Working on the Ending
December 10, 2010 12:50 PM   Subscribe

Working on the Ending. Writer Gail Godwin reflects on the way she works now: "Inevitable for the old writer is the slowdown of word retrieval... All it once took was the slightest tug at the bell for the vigorous servant, accompanied by backup synonyms, to report for duty... You can rail at your 'senior moment' like those tiresome people who bring a conversation to a halt because they can’t remember the name of a place or person... Or you can leave a blank, to be filled in later... For me, a consolation prize of word delay has been an increased intolerance for the threadbare phrase. I don’t want anyone on my pages to 'burst into tears' or 'just perceptibly' do anything, ever again."
posted by ocherdraco (12 comments total)
The old are always thing about Being Old.
posted by Postroad at 12:55 PM on December 10, 2010 [4 favorites]

The problem I have with "burst into tears" is that it adds a layer of imagery ("burst") without expressing anything that "cried" or "started crying" don't. I guess it adds a connotation of suddenness, but if it's important that something happened suddenly, you can probably afford to spend some more words describing that. And "burst" doesn't have much of an emotional association for me; it's similar to "explode," which is already kind of been-there done-that, only weaker and more noncommittal.

If you want to use simplistic prose, that's fine, it works. Best to keep it literal, then.

I guess I'll RTFA now.
posted by LogicalDash at 12:59 PM on December 10, 2010

I’ll ask myself, “How do you describe the way an old couple walk that shows they have been walking together for decades?” That in itself may turn out to be the best description.
posted by Alex404 at 1:17 PM on December 10, 2010

I liked that a lot.
posted by Alex404 at 1:18 PM on December 10, 2010

I haven't bothered to read Times articles since that registration wall went up, but I wouldn't mind reading this one.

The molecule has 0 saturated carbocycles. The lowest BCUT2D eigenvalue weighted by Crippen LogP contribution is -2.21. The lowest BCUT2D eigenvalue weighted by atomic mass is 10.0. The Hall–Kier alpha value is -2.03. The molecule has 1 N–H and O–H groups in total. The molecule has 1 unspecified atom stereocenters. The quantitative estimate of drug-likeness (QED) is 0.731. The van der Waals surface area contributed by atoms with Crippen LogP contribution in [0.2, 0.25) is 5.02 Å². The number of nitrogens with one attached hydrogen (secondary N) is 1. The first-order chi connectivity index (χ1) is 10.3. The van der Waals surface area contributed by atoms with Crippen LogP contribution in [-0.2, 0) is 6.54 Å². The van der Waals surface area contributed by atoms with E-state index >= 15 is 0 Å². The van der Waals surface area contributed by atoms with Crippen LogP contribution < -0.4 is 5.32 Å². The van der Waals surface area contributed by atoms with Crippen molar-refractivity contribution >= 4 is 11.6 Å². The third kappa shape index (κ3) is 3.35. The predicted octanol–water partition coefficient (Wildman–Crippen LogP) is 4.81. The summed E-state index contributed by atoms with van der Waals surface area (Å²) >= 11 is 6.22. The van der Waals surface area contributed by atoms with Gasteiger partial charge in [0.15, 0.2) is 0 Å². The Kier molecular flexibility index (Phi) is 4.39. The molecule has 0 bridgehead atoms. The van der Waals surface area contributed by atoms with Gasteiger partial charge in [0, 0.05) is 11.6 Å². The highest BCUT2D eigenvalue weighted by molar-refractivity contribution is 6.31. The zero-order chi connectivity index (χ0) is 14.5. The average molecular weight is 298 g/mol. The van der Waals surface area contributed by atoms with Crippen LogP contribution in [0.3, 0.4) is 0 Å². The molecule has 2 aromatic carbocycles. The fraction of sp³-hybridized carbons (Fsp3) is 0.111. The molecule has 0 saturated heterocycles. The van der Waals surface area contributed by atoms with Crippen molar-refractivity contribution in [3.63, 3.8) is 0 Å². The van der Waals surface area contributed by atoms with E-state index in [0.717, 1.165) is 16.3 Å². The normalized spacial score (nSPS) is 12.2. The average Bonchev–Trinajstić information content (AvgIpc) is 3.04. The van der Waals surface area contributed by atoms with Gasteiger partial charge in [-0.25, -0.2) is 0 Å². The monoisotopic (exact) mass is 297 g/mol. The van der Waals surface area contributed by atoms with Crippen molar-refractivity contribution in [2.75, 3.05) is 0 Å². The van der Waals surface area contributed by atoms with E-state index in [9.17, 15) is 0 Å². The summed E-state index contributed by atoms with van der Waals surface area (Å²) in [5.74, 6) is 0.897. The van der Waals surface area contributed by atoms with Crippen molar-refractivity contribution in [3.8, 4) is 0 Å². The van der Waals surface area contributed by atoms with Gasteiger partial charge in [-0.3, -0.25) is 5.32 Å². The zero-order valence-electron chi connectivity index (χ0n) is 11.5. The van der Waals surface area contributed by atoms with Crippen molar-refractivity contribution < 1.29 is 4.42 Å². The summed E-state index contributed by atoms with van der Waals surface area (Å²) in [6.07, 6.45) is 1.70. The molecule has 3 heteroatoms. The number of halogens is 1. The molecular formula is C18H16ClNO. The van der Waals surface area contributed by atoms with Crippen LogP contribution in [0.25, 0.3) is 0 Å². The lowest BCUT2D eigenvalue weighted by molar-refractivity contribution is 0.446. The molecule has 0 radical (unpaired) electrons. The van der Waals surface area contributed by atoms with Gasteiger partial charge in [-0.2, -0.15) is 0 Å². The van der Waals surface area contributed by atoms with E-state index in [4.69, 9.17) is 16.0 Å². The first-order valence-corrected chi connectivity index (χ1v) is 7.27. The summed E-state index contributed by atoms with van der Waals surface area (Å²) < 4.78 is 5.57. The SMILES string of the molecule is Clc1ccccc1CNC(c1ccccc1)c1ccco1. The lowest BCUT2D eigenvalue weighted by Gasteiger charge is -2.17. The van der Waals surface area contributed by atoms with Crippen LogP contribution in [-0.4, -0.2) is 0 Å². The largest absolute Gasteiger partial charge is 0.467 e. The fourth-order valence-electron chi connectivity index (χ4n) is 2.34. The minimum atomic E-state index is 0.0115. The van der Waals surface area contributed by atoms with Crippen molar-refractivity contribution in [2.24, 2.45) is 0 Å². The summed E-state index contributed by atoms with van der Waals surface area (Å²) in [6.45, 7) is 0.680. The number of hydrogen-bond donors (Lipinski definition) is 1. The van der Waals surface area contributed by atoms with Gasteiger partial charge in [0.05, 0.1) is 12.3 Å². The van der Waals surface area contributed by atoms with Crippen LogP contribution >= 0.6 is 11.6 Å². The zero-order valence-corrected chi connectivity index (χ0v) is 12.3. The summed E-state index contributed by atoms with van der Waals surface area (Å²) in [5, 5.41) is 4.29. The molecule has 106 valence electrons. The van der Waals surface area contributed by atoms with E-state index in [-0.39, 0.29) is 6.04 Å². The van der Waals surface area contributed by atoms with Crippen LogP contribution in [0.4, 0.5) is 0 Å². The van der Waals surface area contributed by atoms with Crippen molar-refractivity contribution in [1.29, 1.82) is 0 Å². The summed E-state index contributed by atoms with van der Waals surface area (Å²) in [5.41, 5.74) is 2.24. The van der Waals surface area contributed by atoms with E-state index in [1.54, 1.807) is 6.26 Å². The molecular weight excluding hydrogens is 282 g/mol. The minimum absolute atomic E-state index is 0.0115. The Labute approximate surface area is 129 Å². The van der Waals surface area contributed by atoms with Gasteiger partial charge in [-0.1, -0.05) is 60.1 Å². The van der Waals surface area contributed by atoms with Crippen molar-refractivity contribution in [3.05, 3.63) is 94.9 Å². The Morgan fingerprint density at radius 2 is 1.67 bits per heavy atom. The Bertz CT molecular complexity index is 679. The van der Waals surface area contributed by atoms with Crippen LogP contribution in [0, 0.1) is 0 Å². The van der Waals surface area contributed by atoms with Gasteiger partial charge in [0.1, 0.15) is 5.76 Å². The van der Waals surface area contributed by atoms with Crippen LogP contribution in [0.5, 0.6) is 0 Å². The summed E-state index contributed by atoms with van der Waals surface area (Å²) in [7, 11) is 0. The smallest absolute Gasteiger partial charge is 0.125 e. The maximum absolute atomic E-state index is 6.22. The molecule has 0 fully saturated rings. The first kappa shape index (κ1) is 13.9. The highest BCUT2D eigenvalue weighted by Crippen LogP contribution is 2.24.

Does anyone still have the login/password for the generic metafilter account someone created a while back?
posted by Stagger Lee at 1:40 PM on December 10, 2010 works, but it's got a quota system of some kind, so it sometimes takes several tries.
posted by Bruce H. at 1:52 PM on December 10, 2010

Awesome, thanks.
posted by Stagger Lee at 1:55 PM on December 10, 2010

The young are always something something whatever it is I can't remember anyway they should cut it out.

sweet article, thanks!
posted by Potomac Avenue at 2:07 PM on December 10, 2010

Said. People say things. They don't press urgently, or cautiously solicit, or glommer ebuliantly. Just stop it.

I'm looking at you, people who write 'ELDRED SAGA OF THE FORLORN ERGADANI'S VORPAL TONGUE DEPRESSOR - Book Three of the Scintillating Lake of Mourning Quadrilogy'.
posted by obiwanwasabi at 2:24 PM on December 10, 2010 [2 favorites]

obiwanasabi: I read an article written by Orson Scott Card a while ago that addressed this exactly. We, as readers, don't even really read the word "said," anymore. It's a tag that our eyes catch and move on from. It's almost like those optical illusions where the word "the" is posted twice, once at the end of the line, and once at the beginning of the next, and we don't notice it, because that's not how we read.
posted by kingjoeshmoe at 4:53 PM on December 10, 2010 [1 favorite]

Pruning the branches is a good thing. Hemingway did very well with simple words, short phrases ... as did the Beatles (in their early songs, before the "water pipe". Go have a listen to those early lyrics. "She Loves You", "I Want to Hold Your Hand").

It takes a lot of nerve to use easy words if you are afraid you won't come off slick. So it comes with time. Fire the butler.
posted by Twang at 12:03 AM on December 11, 2010

posted by ersatz at 3:52 AM on December 11, 2010

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